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AnyDesk Revokes Passwords After Hacker Attack; Threat Actors Advertise Stolen Data


February 05, 2024

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AnyDesk Revokes Passwords After Hacker Attack; Threat Actors Advertise Stolen Data

Remote desktop software maker AnyDesk has issued a notice informing users that, due to a security breach, current login credentials will no longer work. Threat actors are reportedly already selling stolen data on hacking forums.

Founded in 2014 in Stuttgart, Germany, AnyDesk has subsidiaries in the US, mainland China and Hong Kong, as well as an Innovation Hub in the transcontinental territory of Georgia.

The company has issued a notice acknowledging a security breach on its production systems, which prompted its IT staff to revoke access to the AnyDesk web portal using current login credentials.

“Following indications of an incident on some of our systems, we conducted a security audit and found evidence of compromised production systems,” reads the notice.

My.anydesk certificates and passwords revoked

“We have revoked all security-related certificates and systems have been remediated or replaced where necessary,” it continues. “We will be revoking the previous code signing certificate for our binaries shortly and have already started replacing it with a new one.”

AnyDesk says it takes precautions to prevent hackers from exploiting security tokens or passwords in case of compromise. However, the company is taking further steps by revoking all passwords to the my.anydesk.com portal. Not only that, it is advising users to change those passwords if they use the same passwords elsewhere.

“Our systems are designed not to store private keys, security tokens or passwords that could be exploited to connect to end user devices,” according to the memo. “As a precaution, we are revoking all passwords to our web portal, my.anydesk.com, and we recommend that users change their passwords if the same credentials are used elsewhere.”

The notice says there is no evidence that any end-user devices were compromised, adding “we can confirm that the situation is under control and it is safe to use AnyDesk.”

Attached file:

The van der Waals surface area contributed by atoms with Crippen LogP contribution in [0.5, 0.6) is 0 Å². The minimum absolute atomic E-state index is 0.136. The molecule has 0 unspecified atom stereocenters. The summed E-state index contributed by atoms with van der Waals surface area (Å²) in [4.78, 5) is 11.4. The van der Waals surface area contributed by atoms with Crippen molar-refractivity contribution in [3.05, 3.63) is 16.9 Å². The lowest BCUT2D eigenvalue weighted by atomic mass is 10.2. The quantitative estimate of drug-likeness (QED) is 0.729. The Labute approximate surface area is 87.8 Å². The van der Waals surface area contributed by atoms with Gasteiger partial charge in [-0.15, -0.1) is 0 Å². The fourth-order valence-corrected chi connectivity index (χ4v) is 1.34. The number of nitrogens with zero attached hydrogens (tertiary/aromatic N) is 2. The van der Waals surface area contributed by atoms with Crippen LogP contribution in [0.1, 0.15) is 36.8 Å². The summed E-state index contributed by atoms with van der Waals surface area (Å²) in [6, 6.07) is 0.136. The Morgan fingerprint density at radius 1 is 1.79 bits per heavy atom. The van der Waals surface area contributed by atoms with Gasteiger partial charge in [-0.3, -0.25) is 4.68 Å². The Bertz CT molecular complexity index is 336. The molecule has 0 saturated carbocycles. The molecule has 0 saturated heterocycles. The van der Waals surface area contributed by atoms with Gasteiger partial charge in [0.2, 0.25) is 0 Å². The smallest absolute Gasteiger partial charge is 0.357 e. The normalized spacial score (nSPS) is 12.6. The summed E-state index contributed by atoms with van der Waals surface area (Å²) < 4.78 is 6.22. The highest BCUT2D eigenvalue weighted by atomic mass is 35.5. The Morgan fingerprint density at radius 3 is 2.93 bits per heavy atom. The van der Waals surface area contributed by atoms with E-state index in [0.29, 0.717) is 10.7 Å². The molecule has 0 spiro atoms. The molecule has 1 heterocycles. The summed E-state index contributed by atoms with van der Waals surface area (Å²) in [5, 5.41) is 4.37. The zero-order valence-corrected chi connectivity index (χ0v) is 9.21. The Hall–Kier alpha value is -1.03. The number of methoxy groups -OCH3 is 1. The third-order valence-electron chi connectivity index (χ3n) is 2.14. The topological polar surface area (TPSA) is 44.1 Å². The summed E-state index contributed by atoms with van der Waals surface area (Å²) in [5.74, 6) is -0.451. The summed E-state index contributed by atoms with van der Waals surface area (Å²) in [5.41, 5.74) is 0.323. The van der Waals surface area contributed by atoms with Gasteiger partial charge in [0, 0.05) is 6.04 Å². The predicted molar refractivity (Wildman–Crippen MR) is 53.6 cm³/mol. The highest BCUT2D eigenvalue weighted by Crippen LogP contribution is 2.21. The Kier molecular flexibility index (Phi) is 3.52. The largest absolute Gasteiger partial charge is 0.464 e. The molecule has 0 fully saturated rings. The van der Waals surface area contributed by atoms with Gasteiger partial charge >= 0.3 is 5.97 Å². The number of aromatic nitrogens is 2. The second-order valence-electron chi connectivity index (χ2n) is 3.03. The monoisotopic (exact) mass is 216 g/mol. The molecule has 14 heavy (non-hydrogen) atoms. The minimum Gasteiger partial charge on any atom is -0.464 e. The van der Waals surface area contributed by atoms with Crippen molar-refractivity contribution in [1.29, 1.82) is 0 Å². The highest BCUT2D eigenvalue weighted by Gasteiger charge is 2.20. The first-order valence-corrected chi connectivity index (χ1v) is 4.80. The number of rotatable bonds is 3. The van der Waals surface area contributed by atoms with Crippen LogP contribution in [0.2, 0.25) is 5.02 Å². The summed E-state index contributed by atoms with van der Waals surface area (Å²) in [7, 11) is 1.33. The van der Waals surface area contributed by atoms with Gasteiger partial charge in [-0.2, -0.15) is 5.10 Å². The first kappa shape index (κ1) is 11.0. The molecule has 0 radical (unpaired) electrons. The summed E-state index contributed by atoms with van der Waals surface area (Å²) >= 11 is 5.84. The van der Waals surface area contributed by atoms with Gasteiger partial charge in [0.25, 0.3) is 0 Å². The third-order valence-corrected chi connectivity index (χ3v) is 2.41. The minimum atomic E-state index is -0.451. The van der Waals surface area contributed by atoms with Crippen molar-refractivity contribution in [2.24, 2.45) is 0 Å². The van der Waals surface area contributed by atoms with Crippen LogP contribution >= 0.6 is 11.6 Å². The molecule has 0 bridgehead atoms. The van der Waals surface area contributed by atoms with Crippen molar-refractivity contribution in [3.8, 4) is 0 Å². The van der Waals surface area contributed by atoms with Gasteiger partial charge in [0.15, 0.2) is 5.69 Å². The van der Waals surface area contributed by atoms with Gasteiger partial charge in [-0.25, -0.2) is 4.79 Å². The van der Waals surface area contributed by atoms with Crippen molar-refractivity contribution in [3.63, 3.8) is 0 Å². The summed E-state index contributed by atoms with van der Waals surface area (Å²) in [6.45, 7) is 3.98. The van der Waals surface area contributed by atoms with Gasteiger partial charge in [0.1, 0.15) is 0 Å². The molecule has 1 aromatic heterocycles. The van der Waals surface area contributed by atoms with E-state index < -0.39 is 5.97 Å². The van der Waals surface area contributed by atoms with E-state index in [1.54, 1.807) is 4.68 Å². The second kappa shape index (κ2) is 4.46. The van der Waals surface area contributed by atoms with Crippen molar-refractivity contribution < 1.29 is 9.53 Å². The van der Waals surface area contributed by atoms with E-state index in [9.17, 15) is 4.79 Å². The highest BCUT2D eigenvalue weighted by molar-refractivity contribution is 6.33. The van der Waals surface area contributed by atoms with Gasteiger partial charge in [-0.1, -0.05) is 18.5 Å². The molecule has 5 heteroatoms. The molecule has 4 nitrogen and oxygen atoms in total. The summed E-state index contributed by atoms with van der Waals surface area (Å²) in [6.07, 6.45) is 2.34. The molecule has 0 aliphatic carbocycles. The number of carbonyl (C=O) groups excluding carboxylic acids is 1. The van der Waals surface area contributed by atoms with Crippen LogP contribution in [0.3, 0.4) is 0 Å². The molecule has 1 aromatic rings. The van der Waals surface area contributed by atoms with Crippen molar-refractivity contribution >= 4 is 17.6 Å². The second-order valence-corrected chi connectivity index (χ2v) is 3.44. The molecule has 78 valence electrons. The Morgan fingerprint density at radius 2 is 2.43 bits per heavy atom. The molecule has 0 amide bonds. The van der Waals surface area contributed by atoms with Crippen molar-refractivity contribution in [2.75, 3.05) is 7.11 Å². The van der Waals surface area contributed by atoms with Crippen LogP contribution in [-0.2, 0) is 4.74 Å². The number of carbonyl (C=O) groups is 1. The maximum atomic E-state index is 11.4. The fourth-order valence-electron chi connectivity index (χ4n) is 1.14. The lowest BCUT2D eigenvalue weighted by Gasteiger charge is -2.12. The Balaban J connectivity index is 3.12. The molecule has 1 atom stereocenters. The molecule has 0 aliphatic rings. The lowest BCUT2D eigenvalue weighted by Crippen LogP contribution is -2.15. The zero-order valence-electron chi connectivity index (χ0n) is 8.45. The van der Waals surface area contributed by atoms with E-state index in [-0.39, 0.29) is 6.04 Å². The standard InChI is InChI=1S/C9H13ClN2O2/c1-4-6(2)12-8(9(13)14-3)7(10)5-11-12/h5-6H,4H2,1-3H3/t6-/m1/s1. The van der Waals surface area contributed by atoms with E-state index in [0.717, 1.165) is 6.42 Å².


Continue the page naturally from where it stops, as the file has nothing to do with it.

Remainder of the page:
Users are told to download the latest version of the software, with the new code signing certificate.

For anyone curious what kind of attack this was, “this incident is not related to ransomware,” AnyDesk clarifies.

With the remediation plan concluded and the relevant authorities notified, AnyDesk’s memo suggests everyone can move forward.

Stolen data up for sale

However, reports in the infosec blogosphere say that at least two threat actors are already advertising data stolen in the AnyDesk breach.

One such ad allegedly offers login information of 18,317 accounts for use in tech support scams and phishing for $15,000 in cryptocurrency.

AnyDesk has partners worldwide in a wide range of industries. A supply chain attack on the company’s production systems could have dire consequences, as evidenced by last year’s MoveIt incident.

It remains to be seen if hackers manage to capitalize on the stolen data before all AnyDesk users catch wind of the incident and stop using these now-compromised passwords. At least some users have likely re-used their AnyDesk password with other services, meaning they’ll be vulnerable to credential stuffing attacks until they forego the passwords entirely.




Filip has 15 years of experience in technology journalism. In recent years, he has turned his focus to cybersecurity in his role as Information Security Analyst at Bitdefender.

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